Landscape evolution and nutrient rejuvenation reflected in Amazon forest canopy chemistry

K. Dana Chadwick, Gregory P. Asner

Research output: Contribution to journalLetter

6 Scopus citations

Abstract

Terra firme forests make up more than three quarters of the western Amazon basin and are often considered functionally homogeneous in regional scale mapping and modelling efforts. However, the landforms underlying these systems are subject to dynamic processes of landscape evolution occurring within an otherwise geomorphically stable terrace formation. These processes may introduce systematic variability in local nutrient status of terra firme ecosystems. We utilised high-resolution airborne topographic and imaging spectroscopy data, with directed field soil surveys, to reveal that active stream incision and patterns of soil rock derived nutrient availability drive foliar canopy chemistry distributions across seven catchments within a single terrace formation. These results strongly suggest that fine-scale geomorphic processes directly affect biogeochemical cycles throughout the lowland western Amazon. Furthermore, links between landscape evolution and foliar chemical distributions indicate that geomorphic processes drive the fine-scale spatial organisation of this tropical ecosystem, with implications for the functional assembly and biogeography of Amazonian forests.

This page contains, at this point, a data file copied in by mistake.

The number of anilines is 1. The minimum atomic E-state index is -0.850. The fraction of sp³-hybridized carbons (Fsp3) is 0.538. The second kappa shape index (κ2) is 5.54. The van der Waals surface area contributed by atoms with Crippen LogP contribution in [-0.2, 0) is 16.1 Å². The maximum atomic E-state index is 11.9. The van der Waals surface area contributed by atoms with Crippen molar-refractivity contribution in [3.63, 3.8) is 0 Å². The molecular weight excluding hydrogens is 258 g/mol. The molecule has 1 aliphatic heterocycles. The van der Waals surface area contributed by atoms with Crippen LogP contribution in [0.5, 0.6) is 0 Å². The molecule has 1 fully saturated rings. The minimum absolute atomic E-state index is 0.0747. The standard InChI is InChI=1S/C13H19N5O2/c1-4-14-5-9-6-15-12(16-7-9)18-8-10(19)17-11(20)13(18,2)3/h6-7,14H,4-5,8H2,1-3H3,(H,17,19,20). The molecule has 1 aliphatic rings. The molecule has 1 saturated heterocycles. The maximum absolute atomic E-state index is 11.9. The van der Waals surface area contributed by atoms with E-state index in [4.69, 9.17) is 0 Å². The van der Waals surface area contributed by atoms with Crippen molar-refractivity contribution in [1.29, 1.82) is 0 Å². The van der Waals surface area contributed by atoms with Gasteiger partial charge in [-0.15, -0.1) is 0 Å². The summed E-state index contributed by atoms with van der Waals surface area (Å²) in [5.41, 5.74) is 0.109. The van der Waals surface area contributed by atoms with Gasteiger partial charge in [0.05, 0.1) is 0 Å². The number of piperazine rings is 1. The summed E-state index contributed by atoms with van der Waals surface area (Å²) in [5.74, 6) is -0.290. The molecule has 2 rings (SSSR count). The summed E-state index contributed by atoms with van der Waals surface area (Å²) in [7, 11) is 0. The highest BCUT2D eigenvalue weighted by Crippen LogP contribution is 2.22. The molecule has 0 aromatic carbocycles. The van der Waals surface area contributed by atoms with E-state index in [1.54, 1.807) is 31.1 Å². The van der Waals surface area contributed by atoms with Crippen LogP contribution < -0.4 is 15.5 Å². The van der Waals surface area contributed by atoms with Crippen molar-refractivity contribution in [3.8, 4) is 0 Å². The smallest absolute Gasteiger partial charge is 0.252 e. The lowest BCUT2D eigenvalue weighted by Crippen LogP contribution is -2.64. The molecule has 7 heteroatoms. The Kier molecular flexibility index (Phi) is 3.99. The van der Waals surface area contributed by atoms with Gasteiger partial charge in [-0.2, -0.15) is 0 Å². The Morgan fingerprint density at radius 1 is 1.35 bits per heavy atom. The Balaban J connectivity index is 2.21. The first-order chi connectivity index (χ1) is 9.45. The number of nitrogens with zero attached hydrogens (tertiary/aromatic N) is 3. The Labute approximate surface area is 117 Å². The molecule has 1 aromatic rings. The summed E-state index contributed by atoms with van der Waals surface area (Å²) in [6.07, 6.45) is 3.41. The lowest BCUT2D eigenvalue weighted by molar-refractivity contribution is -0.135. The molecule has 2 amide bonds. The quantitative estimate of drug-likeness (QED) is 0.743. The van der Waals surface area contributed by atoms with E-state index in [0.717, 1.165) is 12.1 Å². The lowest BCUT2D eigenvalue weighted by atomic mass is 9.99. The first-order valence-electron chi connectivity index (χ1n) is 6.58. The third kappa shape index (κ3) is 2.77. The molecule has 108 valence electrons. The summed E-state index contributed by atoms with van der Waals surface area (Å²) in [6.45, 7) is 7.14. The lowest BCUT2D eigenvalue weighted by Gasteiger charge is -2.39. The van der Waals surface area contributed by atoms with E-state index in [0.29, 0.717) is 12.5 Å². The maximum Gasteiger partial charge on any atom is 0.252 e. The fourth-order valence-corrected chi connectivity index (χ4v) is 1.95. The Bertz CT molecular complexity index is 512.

Original languageEnglish (US)
Pages (from-to)978-988
Number of pages11
JournalEcology letters
Volume21
Issue number7
DOIs
StatePublished - Jul 2018
Externally publishedYes

Keywords

  • Amazon
  • calcium
  • Carnegie Airborne Observatory
  • landscape ecology
  • rock-derived nutrients
  • tropical forests

ASJC Scopus subject areas

  • Ecology, Evolution, Behavior and Systematics

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